Wrong or right, Adams’s letters kept ideas on the move and warned the few friends he had in power that he was watching them and taking notes. Some of the experiences described in the letters turn up again in Adams’s books, but the letters are far richer in detail and more dashing in style. For instance: in the Education Adams mentions that on April 27, 1863, he made friends with Charles Milnes Gaskell in London. They were together again five years later in Rome. Nothing more. But Adams’s letters to Gaskell are among the most personal: he tells him about his sister Louisa’s terrible death by tetanus, the job at Harvard, daily life there, his opinion of Gladstone, the boredom of coming back to Washington after a few months in the tropics, and many other topics not found as vividly recorded, if recorded at all, in the books. Writing to Gaskell, Adams thought himself free to be as nasty as he wanted. Referring to C. H. Pearson’s National Life and Character: A Forecast (1893) in a letter of April 28, 1894, he tells Gaskell:
Every time I come back to what we are pleased to call civilised life, it bores me more, and seems to me more hopelessly idiotic; and, as I do not care to imitate Carlyle and Ruskin and Emerson and all the rest of our protesting philosophers by trying to make a living by abusing the society of my time, nothing remains but to quit it, and seek another. I am satisfied that Pearson is right, and that the dark races are gaining on us, so that we may depend on their steadily shutting down on us, as they have already done in Haiti, and are doing throughout the West Indies and our southern States. In another fifty years, at the same rate of movement, the white races will have to reconquer the tropics by war and nomadic invasion, or be shut up, north of the fortieth parallel. I know that with our fatuous self-esteem, our newspapers admire themselves too much to admit their own possible inferiority to niggers without newspapers; but as I rather prefer niggers to whites, and much prefer oriential art to European, I incline to make the most of the tropics while the white is still tolerated there.
Adams had many other tones besides that one, but Gaskell brought out the beast in him and let him indulge himself in conceits of a world gone out of white control.
The letters are also valuable as informal accompaniment to the attitudes and positions Adams adopted in his books. They make clearer than ever that irony was his predestined tone. In The Concept of Irony Kierkegaard says that the aim of irony is to enable the mind to feel free. Confronted with “phenomena,” Kierkegaard said, most minds feel obliged not only to pay attention to them but to assume that they somehow represent the essence of their kind and are to be respected on that account. The first act of irony is to deny this relation and to assume that phenomena are merely phenomena, they have no claim to embody an essence. A mind may still feel that it has a purpose in life, but not one predicated on the phenomena at hand. This feeling, according to Kierkegaard, is the beginning of freedom; not to have a prescribed purpose. Adams was in that sense an ironist. He always wanted to feel that the issue under discussion had of course to be considered but that it exerted no claim upon him. He sought the perfection of standing aside. On October 23, 1899, when his friends were getting excited about the presidential election, he wrote to Elizabeth Cameron from Paris:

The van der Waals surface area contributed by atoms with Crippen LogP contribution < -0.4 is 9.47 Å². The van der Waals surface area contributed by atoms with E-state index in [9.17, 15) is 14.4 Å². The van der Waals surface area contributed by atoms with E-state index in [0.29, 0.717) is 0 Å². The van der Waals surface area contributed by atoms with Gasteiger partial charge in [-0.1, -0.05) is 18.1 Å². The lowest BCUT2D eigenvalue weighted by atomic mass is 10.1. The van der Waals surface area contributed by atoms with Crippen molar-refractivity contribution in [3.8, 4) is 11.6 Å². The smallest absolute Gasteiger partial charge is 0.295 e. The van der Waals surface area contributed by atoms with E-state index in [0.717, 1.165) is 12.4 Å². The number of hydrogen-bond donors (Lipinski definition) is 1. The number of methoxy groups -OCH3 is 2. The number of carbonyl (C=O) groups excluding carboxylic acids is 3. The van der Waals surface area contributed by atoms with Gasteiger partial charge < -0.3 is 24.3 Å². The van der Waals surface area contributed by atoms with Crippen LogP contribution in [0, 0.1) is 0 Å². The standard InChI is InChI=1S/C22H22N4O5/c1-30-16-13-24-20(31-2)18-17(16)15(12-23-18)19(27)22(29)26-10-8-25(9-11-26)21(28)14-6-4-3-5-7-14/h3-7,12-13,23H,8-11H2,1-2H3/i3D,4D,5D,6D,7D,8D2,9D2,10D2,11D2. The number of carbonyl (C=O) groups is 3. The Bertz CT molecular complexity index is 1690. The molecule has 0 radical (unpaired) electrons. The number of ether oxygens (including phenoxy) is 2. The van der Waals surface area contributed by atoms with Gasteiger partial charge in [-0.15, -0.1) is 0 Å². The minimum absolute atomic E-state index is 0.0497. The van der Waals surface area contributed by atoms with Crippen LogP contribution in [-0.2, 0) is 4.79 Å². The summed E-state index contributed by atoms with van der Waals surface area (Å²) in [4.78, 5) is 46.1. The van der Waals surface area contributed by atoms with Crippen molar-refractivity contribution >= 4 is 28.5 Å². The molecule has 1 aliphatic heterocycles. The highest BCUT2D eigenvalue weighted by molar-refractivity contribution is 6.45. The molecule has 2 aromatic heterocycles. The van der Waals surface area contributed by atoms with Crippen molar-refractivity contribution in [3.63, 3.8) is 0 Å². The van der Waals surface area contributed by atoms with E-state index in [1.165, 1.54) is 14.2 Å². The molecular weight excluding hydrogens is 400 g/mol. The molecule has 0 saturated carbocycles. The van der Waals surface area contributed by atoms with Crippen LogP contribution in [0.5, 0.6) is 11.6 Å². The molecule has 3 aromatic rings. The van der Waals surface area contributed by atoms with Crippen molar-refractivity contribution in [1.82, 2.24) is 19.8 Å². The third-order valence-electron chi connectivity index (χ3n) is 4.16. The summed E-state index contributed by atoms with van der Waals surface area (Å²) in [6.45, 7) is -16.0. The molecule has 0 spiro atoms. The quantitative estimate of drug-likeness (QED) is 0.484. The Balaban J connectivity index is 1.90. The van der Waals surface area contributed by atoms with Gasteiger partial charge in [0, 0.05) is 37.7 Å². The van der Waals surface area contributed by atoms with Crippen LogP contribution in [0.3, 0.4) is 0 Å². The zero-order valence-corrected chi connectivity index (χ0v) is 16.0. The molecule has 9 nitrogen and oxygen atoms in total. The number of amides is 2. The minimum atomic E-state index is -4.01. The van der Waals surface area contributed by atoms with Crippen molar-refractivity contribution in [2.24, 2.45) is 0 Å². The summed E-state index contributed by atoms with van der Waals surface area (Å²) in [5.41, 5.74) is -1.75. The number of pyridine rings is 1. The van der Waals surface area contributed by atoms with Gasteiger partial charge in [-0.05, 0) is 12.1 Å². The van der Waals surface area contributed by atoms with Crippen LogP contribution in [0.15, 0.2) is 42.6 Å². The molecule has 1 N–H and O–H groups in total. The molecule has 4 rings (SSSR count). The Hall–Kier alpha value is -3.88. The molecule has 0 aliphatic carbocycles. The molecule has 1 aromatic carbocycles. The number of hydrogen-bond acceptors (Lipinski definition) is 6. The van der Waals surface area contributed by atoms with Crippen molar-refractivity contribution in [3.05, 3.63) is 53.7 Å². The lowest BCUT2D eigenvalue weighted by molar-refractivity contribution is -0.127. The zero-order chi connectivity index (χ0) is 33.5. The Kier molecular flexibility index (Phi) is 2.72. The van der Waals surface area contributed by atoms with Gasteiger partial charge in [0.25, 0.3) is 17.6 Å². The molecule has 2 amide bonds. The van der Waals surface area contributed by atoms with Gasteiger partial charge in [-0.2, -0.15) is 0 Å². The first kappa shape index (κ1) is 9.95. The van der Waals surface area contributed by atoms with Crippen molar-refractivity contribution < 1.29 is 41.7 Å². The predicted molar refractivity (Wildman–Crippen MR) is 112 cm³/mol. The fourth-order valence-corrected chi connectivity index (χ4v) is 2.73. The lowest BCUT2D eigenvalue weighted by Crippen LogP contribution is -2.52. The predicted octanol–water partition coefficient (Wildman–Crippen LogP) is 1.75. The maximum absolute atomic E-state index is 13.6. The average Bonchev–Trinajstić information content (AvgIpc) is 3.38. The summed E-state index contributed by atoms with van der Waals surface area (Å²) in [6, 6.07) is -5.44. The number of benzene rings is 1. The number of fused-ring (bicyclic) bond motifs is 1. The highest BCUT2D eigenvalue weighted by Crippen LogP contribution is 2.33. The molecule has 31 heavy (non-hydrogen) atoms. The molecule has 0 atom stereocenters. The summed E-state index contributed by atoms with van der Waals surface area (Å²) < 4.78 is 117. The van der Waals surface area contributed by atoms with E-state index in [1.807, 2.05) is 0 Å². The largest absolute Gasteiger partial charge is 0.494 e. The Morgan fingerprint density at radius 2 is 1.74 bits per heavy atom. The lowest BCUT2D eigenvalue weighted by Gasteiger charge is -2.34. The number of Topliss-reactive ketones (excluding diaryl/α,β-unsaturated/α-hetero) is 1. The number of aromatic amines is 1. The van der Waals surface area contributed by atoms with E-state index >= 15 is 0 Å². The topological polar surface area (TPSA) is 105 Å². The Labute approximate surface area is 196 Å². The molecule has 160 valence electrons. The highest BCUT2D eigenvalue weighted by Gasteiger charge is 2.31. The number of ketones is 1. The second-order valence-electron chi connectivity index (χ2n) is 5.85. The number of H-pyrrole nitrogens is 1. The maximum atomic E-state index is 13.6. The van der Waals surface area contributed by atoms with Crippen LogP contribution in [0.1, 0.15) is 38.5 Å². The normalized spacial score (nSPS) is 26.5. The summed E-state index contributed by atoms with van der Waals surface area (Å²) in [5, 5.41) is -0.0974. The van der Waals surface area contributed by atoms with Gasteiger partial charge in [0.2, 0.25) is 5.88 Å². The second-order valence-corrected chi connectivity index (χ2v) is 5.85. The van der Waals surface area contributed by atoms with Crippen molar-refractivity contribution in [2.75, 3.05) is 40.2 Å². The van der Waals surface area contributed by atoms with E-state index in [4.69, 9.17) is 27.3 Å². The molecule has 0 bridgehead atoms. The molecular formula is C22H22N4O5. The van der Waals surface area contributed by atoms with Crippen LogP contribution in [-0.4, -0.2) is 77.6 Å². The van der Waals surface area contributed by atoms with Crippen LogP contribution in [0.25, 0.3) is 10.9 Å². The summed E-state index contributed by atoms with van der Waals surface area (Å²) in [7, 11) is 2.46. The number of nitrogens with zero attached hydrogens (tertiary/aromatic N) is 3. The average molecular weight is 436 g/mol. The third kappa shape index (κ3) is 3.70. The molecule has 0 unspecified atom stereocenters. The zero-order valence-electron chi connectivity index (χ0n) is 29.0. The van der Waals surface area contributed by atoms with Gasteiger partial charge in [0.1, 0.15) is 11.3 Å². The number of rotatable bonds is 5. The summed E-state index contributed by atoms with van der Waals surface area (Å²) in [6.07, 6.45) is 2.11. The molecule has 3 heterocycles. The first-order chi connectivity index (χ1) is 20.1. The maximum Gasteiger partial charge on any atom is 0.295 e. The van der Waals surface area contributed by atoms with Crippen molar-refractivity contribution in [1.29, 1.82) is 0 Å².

It is likely to be a scrimmage wanting in the commonest decency of manners. I dread going home to it all the more because there is not a vestige of principle involved, and I can only sit on the very uncomfortable fence, indulging in the luxury, which is long ago a faded joy, of entertaining the deepest contempt for you all. Balanced by the loss of relations, the gain on my part is small. As a convinced, conservative, Christian Anarchist, the turning out a set of cheap politicians in order to put in a cheaper, seems to me scavenger’s work, necessary but low, at least as compared with the bomb, which has some humor in it, and explodes all round, making an effectual protest against the whole thing.
Being an Adams, he probably dreamed of power, but he never went out of his way to secure it. He did not love the masses or offer to caress them. Being intelligent, he soon understood that no one intended to push him forward. In default of power, he wanted to be respected, thought about, considered; he felt he had as much right to this felicity as Hay or any other gifted friend. But no one deferred to him. Long before the end, he settled for the role of observer, witness, perpetual critic, occasional cynic. He ended up a malcontent. In The Education of Henry Adams he kept calling himself a failure—he had learned nothing of value, had never found readers—but the calling, the reiterated confession, set him free of enchantment and put him as an ironist beyond the reach of piety. His confession of failure turned into a silent claim that he was too intelligent to succeed in a stupid world.
Adams practiced his irony by displacing every official structure of values. If people thought they enjoyed free will and that history was the action of great men, Adams derided these notions. On July 27, 1882, he wrote to William James about two of James’s essays, “Rationality, Activity, and Faith” and “Great Men, Great Thoughts, and the Environment”: